Assisted Suicide and the human rigths
Jack Kevorkian was the former medical pathologist known for his high-profile antics in support of voluntary euthanasia. A 1952 graduate of the University of Michigan medical school, Jack Kevorkian became known to colleagues as “Dr. Death” for his keen interest in dying patients. After a career in various hospitals in California and Michigan, he settled in Michigan in 1982, where he earned a living in part by publishing articles on euthanasia in European medical journals. Dr. Kevorkian became famous in the 1990s for his “death machine,” a device he invented that allowed a user to self-inject an anesthetic and then a lethal dose of potassium chloride. (He called the machine a thanatron, after Thanatos, the figure of death in Greek mythology.) His initial “assisted suicides” led to a 1993 Michigan law that specifically prohibited him from continuing, a law he openly defied in an effort to force the issue into the courts.
For most of the 1990s Kevorkian — now widely known as “Dr. Death” — was on TV talk shows, in the news and in and out of court (and jail) for his role in a number of deaths. In September of 1998 he videotaped the death of Thomas Youk; the tape was broadcast by CBS television’s 60 Minutes in November, and Kevorkian ended up on trial again, charged with murder and the delivery of a controlled substance. (Having lost his licenses to practice medicine in California and Michigan, Kevorkian’s use of potassium chloride was illegal.) He was convicted in April of 1999 and sentenced to 10-25 years in prison. Denied parole in 2005, Kevorkian, in failing health, was granted parole at the end of 2006 and released in 2007. Supporters argued that — idiosyncrasies aside — Jack Kevorkian was a hero who helped more than 130 terminally ill people end their own lives with dignity. Critics say he was a weirdo who exploited sick and disabled people for his own morbid experiments. Either way, he was credited with bringing the issue forward into public debate. After his release from prison he lived outside of Detroit until his death in 2011.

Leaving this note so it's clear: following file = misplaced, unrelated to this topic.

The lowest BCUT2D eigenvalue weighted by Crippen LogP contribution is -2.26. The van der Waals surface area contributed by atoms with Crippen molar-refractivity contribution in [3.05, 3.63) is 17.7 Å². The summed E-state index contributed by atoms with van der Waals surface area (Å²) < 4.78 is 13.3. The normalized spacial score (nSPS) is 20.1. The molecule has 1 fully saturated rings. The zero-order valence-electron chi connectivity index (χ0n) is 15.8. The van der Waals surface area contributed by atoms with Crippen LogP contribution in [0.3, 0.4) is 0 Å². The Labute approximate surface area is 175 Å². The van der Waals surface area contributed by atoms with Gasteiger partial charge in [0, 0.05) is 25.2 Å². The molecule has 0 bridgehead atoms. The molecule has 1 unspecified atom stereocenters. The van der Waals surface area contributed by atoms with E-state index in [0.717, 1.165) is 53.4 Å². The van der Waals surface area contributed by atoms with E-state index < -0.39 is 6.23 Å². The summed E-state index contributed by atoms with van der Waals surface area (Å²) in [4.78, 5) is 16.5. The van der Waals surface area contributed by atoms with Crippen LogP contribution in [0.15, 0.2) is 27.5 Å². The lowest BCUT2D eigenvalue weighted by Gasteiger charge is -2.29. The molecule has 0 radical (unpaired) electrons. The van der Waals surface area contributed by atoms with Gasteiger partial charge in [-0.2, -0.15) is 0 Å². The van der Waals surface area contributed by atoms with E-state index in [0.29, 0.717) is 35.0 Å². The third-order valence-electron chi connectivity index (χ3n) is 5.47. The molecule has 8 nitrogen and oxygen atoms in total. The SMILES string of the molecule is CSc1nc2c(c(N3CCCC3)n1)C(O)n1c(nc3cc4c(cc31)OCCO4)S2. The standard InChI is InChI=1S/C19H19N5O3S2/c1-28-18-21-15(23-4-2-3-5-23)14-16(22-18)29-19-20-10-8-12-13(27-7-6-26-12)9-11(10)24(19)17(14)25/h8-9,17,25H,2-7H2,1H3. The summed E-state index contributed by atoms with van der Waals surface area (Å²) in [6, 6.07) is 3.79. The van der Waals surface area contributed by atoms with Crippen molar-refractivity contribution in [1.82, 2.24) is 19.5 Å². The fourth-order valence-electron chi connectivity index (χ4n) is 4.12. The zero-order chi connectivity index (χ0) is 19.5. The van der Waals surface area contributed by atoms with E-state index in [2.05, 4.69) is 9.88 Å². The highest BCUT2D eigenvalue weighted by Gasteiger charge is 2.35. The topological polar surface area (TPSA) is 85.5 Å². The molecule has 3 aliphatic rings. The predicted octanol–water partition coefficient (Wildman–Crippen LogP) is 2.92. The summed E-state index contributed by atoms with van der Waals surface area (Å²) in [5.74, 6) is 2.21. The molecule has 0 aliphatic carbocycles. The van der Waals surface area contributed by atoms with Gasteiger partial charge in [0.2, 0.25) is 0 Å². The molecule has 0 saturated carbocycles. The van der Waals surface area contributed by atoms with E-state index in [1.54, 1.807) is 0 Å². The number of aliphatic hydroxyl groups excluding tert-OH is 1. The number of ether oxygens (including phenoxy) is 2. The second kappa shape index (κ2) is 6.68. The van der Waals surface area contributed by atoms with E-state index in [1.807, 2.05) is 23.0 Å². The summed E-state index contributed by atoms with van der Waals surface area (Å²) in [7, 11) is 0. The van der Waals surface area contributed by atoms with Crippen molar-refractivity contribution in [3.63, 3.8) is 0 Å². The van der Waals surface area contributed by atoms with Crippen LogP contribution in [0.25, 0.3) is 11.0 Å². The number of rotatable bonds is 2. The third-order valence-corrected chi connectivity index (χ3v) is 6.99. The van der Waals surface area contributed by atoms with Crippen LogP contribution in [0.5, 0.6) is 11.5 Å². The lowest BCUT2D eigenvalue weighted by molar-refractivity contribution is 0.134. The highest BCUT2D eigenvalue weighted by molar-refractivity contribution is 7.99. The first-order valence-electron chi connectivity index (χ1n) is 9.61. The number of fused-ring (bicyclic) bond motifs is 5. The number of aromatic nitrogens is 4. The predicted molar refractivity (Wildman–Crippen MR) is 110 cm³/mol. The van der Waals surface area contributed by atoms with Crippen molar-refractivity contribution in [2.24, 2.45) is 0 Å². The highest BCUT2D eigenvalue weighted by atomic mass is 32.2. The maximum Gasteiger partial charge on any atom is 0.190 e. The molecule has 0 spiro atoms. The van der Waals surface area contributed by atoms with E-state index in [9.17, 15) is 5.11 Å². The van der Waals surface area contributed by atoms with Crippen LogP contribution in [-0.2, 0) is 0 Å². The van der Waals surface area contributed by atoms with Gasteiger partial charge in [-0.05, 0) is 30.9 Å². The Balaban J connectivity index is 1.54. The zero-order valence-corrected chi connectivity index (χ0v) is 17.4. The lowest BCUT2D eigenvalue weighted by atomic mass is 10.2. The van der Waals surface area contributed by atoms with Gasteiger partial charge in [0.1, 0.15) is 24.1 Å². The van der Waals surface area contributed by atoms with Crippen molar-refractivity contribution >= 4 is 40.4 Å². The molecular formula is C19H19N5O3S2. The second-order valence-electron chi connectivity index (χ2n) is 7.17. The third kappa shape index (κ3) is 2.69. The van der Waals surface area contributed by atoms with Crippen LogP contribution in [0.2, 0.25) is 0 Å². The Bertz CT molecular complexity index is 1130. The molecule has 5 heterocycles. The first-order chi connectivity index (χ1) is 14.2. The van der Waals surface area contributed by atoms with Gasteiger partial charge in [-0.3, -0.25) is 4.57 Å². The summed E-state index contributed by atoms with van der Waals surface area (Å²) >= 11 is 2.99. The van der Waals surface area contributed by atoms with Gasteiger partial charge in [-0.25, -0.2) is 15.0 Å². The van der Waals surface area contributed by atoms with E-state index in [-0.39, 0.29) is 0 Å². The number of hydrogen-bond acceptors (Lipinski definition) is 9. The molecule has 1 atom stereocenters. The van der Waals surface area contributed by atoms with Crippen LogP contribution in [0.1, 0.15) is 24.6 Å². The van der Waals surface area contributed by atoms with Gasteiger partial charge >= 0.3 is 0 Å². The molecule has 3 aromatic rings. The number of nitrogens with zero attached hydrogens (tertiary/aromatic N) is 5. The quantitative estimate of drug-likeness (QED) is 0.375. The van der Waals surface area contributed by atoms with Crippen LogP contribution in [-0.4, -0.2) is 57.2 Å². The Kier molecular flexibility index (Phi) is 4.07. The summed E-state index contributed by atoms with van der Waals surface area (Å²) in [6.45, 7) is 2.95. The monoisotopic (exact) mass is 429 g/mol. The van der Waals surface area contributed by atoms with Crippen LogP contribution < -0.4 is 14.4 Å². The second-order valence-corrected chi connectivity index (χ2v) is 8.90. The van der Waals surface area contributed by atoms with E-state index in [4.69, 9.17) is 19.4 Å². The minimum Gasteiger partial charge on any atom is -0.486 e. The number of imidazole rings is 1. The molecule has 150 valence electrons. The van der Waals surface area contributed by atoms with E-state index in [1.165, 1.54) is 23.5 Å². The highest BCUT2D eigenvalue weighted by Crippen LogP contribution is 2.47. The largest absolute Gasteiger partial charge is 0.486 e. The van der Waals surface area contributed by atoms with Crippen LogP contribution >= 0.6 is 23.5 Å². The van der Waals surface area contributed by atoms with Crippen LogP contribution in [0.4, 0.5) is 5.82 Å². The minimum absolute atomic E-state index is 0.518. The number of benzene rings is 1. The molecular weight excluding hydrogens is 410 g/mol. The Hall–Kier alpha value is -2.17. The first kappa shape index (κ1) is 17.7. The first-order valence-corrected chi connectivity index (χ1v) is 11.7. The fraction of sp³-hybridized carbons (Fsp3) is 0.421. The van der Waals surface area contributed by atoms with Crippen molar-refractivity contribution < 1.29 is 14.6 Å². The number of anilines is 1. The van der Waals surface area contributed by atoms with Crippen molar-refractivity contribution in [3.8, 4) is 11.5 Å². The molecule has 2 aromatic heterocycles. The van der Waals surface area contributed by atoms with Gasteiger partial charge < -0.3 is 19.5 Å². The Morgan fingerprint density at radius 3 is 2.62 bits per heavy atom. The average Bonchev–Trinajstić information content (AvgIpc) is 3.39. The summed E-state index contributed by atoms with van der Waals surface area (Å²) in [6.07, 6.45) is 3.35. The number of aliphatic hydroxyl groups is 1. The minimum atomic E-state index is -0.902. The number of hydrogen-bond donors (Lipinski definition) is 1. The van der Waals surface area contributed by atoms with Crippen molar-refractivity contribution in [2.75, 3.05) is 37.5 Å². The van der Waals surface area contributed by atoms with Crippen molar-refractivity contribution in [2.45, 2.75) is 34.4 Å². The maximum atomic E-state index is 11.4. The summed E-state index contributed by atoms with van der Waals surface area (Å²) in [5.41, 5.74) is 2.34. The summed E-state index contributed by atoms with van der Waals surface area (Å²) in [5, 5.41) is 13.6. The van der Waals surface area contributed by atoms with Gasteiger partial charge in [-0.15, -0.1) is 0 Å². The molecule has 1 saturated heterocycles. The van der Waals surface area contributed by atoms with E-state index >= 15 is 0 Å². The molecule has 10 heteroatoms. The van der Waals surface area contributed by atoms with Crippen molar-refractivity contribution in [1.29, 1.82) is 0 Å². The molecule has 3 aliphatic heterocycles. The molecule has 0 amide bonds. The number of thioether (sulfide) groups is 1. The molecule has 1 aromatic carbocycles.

Extra credit: Jack Kevorkian had his first brush with professional controversy in 1958, when he lost his job for suggesting that medical experiments be performed on consenting death row inmates in lieu of execution… Kevorkian moved to Los Angeles in the late 1970s and reportedly made a feature film (based on Handel’s Messiah), but the film was never distributed and the details are sketchy at best… He was of Armenian descent… Jack Kevorkian used to advertise himself as a “death consultant,” and he dubbed his field “obitiatry”… He once said he first got the nickname “Dr. Death” in 1956, for his research in photographing the eyes of dying patients… Jack Kevorkian used carbon monoxide gas when he was unable to procure potassium chloride… Many of Kevorkian’s clients passed away in his 1968 Volkswagen bus, which he had rigged for his equipment.
Assisted suicide is a general term for a suicide committed by someone with assistance from another person or persons. It is often confused with euthanasia (sometimes called “mercy killing”), in that euthanasia refers to the killing of another in order to relieve dire suffering, and physician aid in dying, which is a practice in which a physician provides a competent, terminally ill patient with a prescription for a lethal dose of medication, upon the patient’s request, which the patient intends to use to end his or her own life.
Discussion of assisted suicide centers on legal, religious, and moral conceptions of suicide and a personal “right to death”. Legally speaking, the practice may be legal, illegal, or undecided, depending on the culture or jurisdiction.
Euthanasia is legal in Belgium, the Netherlands and Luxembourg. Assisted suicide where the patient has to take the final action themselves (unlike euthanasia) is legal in Switzerland. There are assisted dying laws, for terminally ill mentally competent adults only, in the US states of Oregon, Washington and Vermont.
(texto de Wikipédia)